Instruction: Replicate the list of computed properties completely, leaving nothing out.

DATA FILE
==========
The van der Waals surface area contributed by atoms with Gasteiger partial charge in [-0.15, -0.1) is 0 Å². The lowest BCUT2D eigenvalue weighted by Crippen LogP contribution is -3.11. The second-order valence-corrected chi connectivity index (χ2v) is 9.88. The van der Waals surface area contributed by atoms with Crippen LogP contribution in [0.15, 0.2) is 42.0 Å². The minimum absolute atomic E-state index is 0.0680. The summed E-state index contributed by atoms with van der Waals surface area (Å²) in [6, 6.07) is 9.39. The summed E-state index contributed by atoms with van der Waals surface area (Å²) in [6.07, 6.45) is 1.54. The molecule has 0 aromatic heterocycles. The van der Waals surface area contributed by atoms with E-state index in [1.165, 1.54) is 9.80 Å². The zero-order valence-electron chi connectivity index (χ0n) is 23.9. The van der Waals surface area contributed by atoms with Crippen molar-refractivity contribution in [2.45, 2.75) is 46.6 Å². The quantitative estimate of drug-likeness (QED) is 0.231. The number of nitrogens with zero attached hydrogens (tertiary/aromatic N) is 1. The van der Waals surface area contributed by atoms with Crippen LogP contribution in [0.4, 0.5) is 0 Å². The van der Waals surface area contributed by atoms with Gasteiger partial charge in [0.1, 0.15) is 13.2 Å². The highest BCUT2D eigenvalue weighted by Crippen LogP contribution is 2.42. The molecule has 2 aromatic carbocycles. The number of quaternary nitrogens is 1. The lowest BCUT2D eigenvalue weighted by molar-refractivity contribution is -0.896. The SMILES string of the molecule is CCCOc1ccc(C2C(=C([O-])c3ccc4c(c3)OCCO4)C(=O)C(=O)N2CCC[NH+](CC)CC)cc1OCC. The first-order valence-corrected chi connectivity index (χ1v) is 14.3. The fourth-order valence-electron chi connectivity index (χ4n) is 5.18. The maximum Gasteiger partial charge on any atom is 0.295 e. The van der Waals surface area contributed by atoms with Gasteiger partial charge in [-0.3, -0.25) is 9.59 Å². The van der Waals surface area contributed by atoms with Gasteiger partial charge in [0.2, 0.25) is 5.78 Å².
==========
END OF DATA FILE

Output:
The van der Waals surface area contributed by atoms with Gasteiger partial charge in [-0.15, -0.1) is 0 Å². The lowest BCUT2D eigenvalue weighted by Crippen LogP contribution is -3.11. The second-order valence-corrected chi connectivity index (χ2v) is 9.88. The van der Waals surface area contributed by atoms with Crippen LogP contribution in [0.15, 0.2) is 42.0 Å². The minimum absolute atomic E-state index is 0.0680. The summed E-state index contributed by atoms with van der Waals surface area (Å²) in [6, 6.07) is 9.39. The summed E-state index contributed by atoms with van der Waals surface area (Å²) in [6.07, 6.45) is 1.54. The molecule has 0 aromatic heterocycles. The van der Waals surface area contributed by atoms with E-state index in [1.165, 1.54) is 9.80 Å². The zero-order valence-electron chi connectivity index (χ0n) is 23.9. The van der Waals surface area contributed by atoms with Crippen molar-refractivity contribution in [2.45, 2.75) is 46.6 Å². The quantitative estimate of drug-likeness (QED) is 0.231. The number of nitrogens with zero attached hydrogens (tertiary/aromatic N) is 1. The van der Waals surface area contributed by atoms with Crippen LogP contribution in [0.4, 0.5) is 0 Å². The van der Waals surface area contributed by atoms with Gasteiger partial charge in [0.1, 0.15) is 13.2 Å². The highest BCUT2D eigenvalue weighted by Crippen LogP contribution is 2.42. The molecule has 2 aromatic carbocycles. The number of quaternary nitrogens is 1. The lowest BCUT2D eigenvalue weighted by molar-refractivity contribution is -0.896. The SMILES string of the molecule is CCCOc1ccc(C2C(=C([O-])c3ccc4c(c3)OCCO4)C(=O)C(=O)N2CCC[NH+](CC)CC)cc1OCC. The first-order valence-corrected chi connectivity index (χ1v) is 14.3. The fourth-order valence-electron chi connectivity index (χ4n) is 5.18. The maximum Gasteiger partial charge on any atom is 0.295 e. The van der Waals surface area contributed by atoms with Gasteiger partial charge in [-0.3, -0.25) is 9.59 Å². The van der Waals surface area contributed by atoms with Gasteiger partial charge in [0.2, 0.25) is 5.78 Å².